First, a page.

Candy Japan 2017 Year in Review
Hello internets, Bemmu here.
I run a site called Candy Japan, which ships boxes of Japanese surprise candies to subscribers around the world, twice a month.
Five years ago I started writing these annual review posts after being inspired by patio11's year in review posts. They are a great way to reflect on each year, and inspire me to improve. In this one I'll start off with some background for those who haven't been following the previous ones and then proceed to the numbers for this year.
As a computer science student in Finland I had a lot of side projects, with some of them generating some income as well. Learning Japanese has always been a major life goal for me. My minor subject was Japanese, and as part of my studies I spent 2 years as an exchange student in Tokyo. I was still eager to continue to improve, and wanted to live in Japan again.
After graduating and having saved up some money, in 2011 I decided to make it happen and moved to Japan with my wife. She is from Japan, and I first met her when she was an exchange student at my university. We settled in Tokushima, which is a smallish city (by Japanese standards) in Shikoku island. The reason for picking Tokushima was the company she entered after graduating.
Even though I had no job waiting for me in Tokushima, I could follow along as some online projects I had started in Finland were still generating revenue. Pretty soon however they started to dry up, so I had to come up with something new.
Starting Candy Japan
Starting to look for a new project, I recalled bouncing around some ideas with a friend while we had been on a holiday together. I had mentioned to him this website I had heard of called BirchBox, a service that sends people makeup samples on a monthly basis. I thought it was an interesting model – a subscription not for software, but for surprises.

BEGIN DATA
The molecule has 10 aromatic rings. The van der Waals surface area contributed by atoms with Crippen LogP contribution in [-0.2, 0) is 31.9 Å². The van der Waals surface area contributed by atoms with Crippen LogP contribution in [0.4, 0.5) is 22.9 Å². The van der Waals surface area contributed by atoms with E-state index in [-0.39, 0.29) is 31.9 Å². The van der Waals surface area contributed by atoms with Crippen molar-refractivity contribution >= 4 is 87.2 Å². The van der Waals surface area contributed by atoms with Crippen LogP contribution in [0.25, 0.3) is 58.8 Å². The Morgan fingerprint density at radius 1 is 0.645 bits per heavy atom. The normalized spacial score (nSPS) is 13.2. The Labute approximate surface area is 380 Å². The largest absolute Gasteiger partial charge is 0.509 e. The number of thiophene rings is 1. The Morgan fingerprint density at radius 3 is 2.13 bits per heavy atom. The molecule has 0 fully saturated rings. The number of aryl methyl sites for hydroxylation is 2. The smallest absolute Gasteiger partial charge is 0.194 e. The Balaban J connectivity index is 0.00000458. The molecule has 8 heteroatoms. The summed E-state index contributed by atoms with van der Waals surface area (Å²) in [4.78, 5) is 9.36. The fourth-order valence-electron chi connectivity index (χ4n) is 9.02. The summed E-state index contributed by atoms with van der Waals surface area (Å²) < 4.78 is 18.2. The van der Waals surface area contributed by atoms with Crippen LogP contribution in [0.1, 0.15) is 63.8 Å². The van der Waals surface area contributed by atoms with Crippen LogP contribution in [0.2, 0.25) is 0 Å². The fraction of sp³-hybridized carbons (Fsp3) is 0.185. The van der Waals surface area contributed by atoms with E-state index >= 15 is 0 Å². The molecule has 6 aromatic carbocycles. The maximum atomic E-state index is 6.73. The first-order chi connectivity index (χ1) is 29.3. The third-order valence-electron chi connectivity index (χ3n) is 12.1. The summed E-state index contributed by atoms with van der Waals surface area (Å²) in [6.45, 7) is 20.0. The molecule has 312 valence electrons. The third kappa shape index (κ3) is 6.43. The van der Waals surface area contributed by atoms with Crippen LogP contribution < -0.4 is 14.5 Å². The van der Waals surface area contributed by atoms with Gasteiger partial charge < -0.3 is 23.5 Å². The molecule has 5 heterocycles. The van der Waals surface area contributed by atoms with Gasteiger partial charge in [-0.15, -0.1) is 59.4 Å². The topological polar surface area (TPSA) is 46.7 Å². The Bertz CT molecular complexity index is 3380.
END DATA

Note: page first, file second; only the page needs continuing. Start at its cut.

Is there anything we could send like that? Maybe introduce items from around Asia.
Since we were both busy with other projects at the time, we didn't end up doing any of the ideas we had bounced around. But now that I found myself in Japan with free time to start something new, I decided to try it.
With my wife's work locking her here in Tokushima, I didn't want to start traveling around the world to hunt for items, so I decided to find something I could just send from Japan instead. Anything would be fine at first, I could always expand later (never did though ). What would be easy to try to send? I saw a lot of unique candies here, and looking into it I discovered that they were also trending on YouTube. So candy it was.
While I was an exchange student I had a side income from selling comic books (by using the university post office no less) from Japan to Finland, so I emailed those past customers to see if they would be interested in subscribing to candy. Two people agreed, so I started sending stuff to them.
Next I put up a simple website. At first it was just a landing page, but over time as it grew, I wrote a bunch of code to automate things (no readymade solution existed back then). I submitted the website to Hacker News, where some bloggers spotted it and posted about it. Other bloggers saw those posts and reblogged it. This in turn caused the site to rank #1 in Google for the head term "Japanese candy", sending even more visitors to the site.
Story up to 2016
The Hacker News post, blog mentions and Google rankings combined to mean that by the end of 2011 a total of 300 people had become subscribers. It turned out to be a stable number that lasted all the way to 2014. It wasn't just that people were subscribing for that long, but also new subscriptions were roughly matching the number of cancellations to keep the subscriber count stable.